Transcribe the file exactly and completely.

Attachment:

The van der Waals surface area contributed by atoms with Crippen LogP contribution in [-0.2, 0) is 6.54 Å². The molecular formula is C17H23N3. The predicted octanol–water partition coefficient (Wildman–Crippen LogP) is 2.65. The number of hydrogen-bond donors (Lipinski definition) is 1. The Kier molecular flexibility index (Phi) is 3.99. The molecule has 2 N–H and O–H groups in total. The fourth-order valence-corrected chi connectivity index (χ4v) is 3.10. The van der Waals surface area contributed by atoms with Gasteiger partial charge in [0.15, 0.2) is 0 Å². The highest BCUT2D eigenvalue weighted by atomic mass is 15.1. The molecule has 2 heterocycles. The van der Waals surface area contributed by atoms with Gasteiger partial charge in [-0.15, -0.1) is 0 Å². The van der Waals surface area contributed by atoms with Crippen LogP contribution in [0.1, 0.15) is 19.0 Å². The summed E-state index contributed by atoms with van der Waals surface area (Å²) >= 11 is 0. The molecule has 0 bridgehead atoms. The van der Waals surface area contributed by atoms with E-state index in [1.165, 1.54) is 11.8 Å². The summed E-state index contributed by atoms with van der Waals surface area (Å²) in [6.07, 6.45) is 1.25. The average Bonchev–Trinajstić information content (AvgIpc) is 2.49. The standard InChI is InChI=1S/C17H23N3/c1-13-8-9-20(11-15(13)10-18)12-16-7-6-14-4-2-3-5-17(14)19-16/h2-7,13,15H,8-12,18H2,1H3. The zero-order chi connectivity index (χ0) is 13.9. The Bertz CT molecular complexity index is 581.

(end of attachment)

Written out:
The van der Waals surface area contributed by atoms with Crippen LogP contribution in [-0.2, 0) is 6.54 Å². The molecular formula is C17H23N3. The predicted octanol–water partition coefficient (Wildman–Crippen LogP) is 2.65. The number of hydrogen-bond donors (Lipinski definition) is 1. The Kier molecular flexibility index (Phi) is 3.99. The molecule has 2 N–H and O–H groups in total. The fourth-order valence-corrected chi connectivity index (χ4v) is 3.10. The van der Waals surface area contributed by atoms with Gasteiger partial charge in [0.15, 0.2) is 0 Å². The highest BCUT2D eigenvalue weighted by atomic mass is 15.1. The molecule has 2 heterocycles. The van der Waals surface area contributed by atoms with Gasteiger partial charge in [-0.15, -0.1) is 0 Å². The van der Waals surface area contributed by atoms with Crippen LogP contribution in [0.1, 0.15) is 19.0 Å². The summed E-state index contributed by atoms with van der Waals surface area (Å²) >= 11 is 0. The molecule has 0 bridgehead atoms. The van der Waals surface area contributed by atoms with E-state index in [1.165, 1.54) is 11.8 Å². The summed E-state index contributed by atoms with van der Waals surface area (Å²) in [6.07, 6.45) is 1.25. The average Bonchev–Trinajstić information content (AvgIpc) is 2.49. The standard InChI is InChI=1S/C17H23N3/c1-13-8-9-20(11-15(13)10-18)12-16-7-6-14-4-2-3-5-17(14)19-16/h2-7,13,15H,8-12,18H2,1H3. The zero-order chi connectivity index (χ0) is 13.9. The Bertz CT molecular complexity index is 581.